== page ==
Argo Pasimelousa. Der Argonautenmythos in der griechischen und römischen Literatur. Teil I: Theos Aitios.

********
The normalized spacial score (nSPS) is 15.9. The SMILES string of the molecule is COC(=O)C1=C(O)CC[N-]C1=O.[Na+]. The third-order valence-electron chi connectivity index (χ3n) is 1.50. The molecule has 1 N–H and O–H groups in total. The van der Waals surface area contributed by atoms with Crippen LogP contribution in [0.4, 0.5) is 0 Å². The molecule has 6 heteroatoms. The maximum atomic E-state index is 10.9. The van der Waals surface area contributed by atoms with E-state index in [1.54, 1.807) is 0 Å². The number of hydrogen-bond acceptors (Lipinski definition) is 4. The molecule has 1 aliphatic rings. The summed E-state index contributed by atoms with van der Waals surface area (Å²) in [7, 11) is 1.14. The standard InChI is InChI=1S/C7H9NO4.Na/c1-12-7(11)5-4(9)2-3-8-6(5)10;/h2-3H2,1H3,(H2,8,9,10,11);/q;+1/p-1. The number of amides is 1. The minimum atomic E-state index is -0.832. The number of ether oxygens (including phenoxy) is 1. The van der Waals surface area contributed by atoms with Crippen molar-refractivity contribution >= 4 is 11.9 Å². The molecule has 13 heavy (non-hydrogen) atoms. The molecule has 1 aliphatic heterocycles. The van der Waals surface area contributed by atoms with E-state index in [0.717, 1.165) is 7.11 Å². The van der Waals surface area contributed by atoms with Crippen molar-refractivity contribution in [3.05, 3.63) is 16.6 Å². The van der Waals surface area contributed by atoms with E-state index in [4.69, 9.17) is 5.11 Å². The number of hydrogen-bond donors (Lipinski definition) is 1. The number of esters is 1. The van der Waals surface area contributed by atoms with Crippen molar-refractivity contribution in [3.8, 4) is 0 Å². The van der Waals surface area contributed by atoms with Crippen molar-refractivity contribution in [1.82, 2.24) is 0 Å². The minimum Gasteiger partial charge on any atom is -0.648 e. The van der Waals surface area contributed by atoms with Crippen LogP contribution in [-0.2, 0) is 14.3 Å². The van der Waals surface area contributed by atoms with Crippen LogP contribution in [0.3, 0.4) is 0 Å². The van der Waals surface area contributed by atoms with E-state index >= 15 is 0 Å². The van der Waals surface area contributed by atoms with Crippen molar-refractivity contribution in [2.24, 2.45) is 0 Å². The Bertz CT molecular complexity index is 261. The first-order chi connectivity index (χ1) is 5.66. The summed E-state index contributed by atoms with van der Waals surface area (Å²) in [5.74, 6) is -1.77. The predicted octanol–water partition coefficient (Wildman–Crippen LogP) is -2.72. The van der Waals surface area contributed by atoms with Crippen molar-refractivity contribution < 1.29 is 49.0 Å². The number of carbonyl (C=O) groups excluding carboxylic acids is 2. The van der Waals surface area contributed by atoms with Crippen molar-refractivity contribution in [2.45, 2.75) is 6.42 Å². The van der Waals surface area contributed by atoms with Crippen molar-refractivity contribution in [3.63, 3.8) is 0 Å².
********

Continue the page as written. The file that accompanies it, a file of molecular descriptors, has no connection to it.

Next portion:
Franz Steiner Verlag, Stuttgart, 1993. X,400p. Paperback. Upper edge slightly foxed. Signature on half title. Series: Palingenesia, Band 43. (Rare). 'D.'s book is a detailed study of of literary representations of the Argonautic myth, arranged around the four obvious focuses of archaic poetry (including what can be defined of pre-Homeric legend), Pindar’s ‘fourth Pythian’, the ‘Argonautica’ of Apollonius, and the ‘Argonautica’ of Valerius Flaccus. Il (…) illustrates many of the features which are both the virtues and vices of the genre; its massive and forbidding documentation (…) will simply stop people from reading it ‘as a book’ and thinking about the general issues which arise from it. This is a pity, because D. has rightly divined that the Argonautic myth is one of the best instances where we can see ancient mythopoiesis at work. There is an exciting story struggling to get out from behind D.’s wall of references. This is wonderfully positivist (not to say, optimistic) work. D. repeatedly invokes the shade of Wilamowitz to allow him to ignore ‘moderne Betrachtungsweisen’ (…) while concentrating upon how one poet after another refashioned the fixed story-lines of his predecessors. (…) (But - ND) One does not have to be a fully paid-up member of any ‘-ism’ to recognize that the whole project of reconstructing a genealogical stemma for mythic stories is fraught with theoretical and practical problems. (…) Nevertheless, such point-scoring should not obscure the virtues of D.’s book. Both ‘Pythian’ 4 and the ‘Argonautica’ of Apollonius are difficult elliptical texts which make severe demands upon the reader, and D. has treated them with the seriousness they deserve; he sets out relevant evidence clearly and fully and even where his conclusions fail to convince, his treatment will remain a good place to start. (…) It is an account to which anyone interested in the Argonauts will frequently have recourse.’ (RICHARD HUNTER in The Classical Review (New Series), 1995, pp.47-49).